Evan Cockshaw writes: I could feel the nausea building in my stomach. Sweaty palms. Heaviness in my chest. I got out of my beat-up Volvo and parked next to an array of cars from all walks of life parked side by side on the gravel of the car park. I remember thinking my car was by far the worst one in the place and I chuckled to myself thinking perhaps they wouldn’t have a place for me—but how desperately I wanted to be accepted. My rusty Volvo 340, bought from my best friends at Uni, had got me to this grand old building in the countryside. Stone walls covered in ivy rising up to three storeys. Gravel paths, manicured lawns, and people milling around looking posher than me. I notice one woman in a floaty hippy skirt. Maybe she’s a bit like me. More of a misfit and an outlier than the rest. Maybe she wants to be accepted too, but also has that rebellious streak. My heart races again as I walk to the grand front doors and sign in. “Welcome, are you here for the selection conference?” With that I introduced myself, signed in and found myself with about 30 other people eating canapes on a lawn wondering what the hell was going on.
I was 22, fresh from the mission field overseas following a year out after Uni and following a calling to ordination. This was the gateway moment. Over the next 24 hours I would be interviewed three times, invited to dine, chat, pray and worship with folks who I would never be sure if they were testing me or not, and engage in a range of group work activities designed to bring out leadership qualities. Then I would leave knowing nothing about how I had done until I might get a letter in the post to tell me my fate. To get this far I had already endured seemingly endless interviews with the DDO—Diocesan Director of Ordinands—who himself appeared to live on a different planet, surrounded by books and iconography, finery of high churchmanship and the title “Prebendary” (I had no clue what a Prebendary might be … and still don’t really). I’d never met the Bishop but I had exchanged letters—always nice to get a letter from a “palace” to make you feel at ease. And finally I had been deemed worthy enough of being tested at this selection conference. My palms were sweaty as I reached for another canape on the lawn. Who were these people? Should I have been wearing a blazer? Why is everyone so much older than me?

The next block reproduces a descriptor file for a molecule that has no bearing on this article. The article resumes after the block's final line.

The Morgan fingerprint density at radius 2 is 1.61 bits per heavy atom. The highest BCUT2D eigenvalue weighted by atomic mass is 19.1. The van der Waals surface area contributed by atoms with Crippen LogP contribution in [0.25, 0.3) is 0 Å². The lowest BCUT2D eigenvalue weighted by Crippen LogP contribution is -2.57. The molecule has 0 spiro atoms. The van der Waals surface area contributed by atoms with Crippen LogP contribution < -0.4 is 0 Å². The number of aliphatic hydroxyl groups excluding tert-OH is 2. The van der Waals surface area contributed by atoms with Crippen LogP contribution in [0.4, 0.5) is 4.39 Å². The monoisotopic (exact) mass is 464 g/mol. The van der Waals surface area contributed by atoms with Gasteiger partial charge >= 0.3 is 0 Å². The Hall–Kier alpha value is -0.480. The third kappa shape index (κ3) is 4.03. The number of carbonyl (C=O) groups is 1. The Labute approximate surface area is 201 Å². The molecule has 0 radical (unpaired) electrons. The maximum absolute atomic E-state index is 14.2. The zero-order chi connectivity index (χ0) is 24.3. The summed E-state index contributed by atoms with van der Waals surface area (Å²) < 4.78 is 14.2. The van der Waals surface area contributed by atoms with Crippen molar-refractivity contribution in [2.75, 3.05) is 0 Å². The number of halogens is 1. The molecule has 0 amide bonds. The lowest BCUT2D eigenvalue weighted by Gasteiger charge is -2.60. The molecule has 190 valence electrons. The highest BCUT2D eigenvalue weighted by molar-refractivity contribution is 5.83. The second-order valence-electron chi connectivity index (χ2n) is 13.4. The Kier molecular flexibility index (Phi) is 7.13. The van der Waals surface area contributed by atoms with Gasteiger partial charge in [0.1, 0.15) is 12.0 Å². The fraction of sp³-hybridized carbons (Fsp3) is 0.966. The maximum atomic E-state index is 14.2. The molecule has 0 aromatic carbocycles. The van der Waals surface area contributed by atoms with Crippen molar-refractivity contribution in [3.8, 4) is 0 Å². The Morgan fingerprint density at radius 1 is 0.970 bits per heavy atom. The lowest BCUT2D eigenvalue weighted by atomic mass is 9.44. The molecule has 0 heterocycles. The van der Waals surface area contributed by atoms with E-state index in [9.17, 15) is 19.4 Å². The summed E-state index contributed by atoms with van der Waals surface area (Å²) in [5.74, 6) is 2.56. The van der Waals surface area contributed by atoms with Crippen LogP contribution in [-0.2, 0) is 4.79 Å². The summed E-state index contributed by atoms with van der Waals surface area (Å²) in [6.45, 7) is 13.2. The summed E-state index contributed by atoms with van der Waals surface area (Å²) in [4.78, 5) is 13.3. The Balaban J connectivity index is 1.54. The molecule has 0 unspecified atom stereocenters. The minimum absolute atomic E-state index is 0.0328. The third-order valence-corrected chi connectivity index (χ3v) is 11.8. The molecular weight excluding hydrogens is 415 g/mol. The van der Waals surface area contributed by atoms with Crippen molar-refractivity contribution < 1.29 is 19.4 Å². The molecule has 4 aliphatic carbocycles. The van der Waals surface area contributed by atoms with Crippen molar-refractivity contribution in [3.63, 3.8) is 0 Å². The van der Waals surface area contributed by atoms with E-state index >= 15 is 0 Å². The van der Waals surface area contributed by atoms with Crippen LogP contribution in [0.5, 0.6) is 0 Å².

The lead up to getting here, the hurdles, form filling, interviews, books read, endless conversations and finally the invitation to attend all created a sense of otherness—an exclusive club with ridiculously difficult entry requirements. A different world I was being beckoned towards, but one which wasn’t sure it wanted me. So I needed to be tested. It is not good practice to give the punchline away so early, but I will skip a few heart-wrenching weeks and tell you that I was indeed selected, and duly sent to train for ordination in the Church of England and ordained when I was 26 years old. My future set. I had made it. I had been accepted. Casting off all that was before and fixing my eyes on thelifelong career of being a clergyman. I’d read the books, I knew what lay ahead. I was excited and daunted, but I was choosing to partner with the Church of England, called by God, selected by the hierarchy, and given the stamp of approval that I belonged!